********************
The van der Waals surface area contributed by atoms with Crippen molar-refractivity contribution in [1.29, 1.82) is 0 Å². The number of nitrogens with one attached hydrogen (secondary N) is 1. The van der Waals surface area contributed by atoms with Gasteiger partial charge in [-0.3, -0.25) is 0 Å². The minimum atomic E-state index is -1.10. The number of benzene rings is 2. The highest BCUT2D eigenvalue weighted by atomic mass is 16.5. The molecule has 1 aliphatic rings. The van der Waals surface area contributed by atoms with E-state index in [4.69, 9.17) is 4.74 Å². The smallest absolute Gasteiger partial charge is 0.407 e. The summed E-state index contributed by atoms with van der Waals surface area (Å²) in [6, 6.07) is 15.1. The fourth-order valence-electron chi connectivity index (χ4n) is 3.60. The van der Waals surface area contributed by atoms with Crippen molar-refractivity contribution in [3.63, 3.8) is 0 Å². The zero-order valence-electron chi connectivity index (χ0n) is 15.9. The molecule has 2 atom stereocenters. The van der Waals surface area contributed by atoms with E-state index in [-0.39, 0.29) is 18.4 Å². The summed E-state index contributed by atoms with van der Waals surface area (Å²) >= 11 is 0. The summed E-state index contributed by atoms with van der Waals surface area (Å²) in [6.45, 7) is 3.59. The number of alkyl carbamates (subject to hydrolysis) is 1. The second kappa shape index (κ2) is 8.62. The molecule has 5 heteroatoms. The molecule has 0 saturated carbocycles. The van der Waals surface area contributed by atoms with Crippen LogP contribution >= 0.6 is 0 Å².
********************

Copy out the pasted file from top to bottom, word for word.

The van der Waals surface area contributed by atoms with Crippen molar-refractivity contribution in [1.29, 1.82) is 0 Å². The number of nitrogens with one attached hydrogen (secondary N) is 1. The van der Waals surface area contributed by atoms with Gasteiger partial charge in [-0.3, -0.25) is 0 Å². The minimum atomic E-state index is -1.10. The number of benzene rings is 2. The highest BCUT2D eigenvalue weighted by atomic mass is 16.5. The molecule has 1 aliphatic rings. The van der Waals surface area contributed by atoms with E-state index in [4.69, 9.17) is 4.74 Å². The smallest absolute Gasteiger partial charge is 0.407 e. The summed E-state index contributed by atoms with van der Waals surface area (Å²) in [6, 6.07) is 15.1. The fourth-order valence-electron chi connectivity index (χ4n) is 3.60. The van der Waals surface area contributed by atoms with Crippen molar-refractivity contribution in [3.63, 3.8) is 0 Å². The zero-order valence-electron chi connectivity index (χ0n) is 15.9. The molecule has 2 atom stereocenters. The van der Waals surface area contributed by atoms with E-state index in [-0.39, 0.29) is 18.4 Å². The summed E-state index contributed by atoms with van der Waals surface area (Å²) >= 11 is 0. The summed E-state index contributed by atoms with van der Waals surface area (Å²) in [6.45, 7) is 3.59. The number of alkyl carbamates (subject to hydrolysis) is 1. The second kappa shape index (κ2) is 8.62. The molecule has 5 heteroatoms. The molecule has 0 saturated carbocycles. The van der Waals surface area contributed by atoms with Crippen LogP contribution >= 0.6 is 0 Å².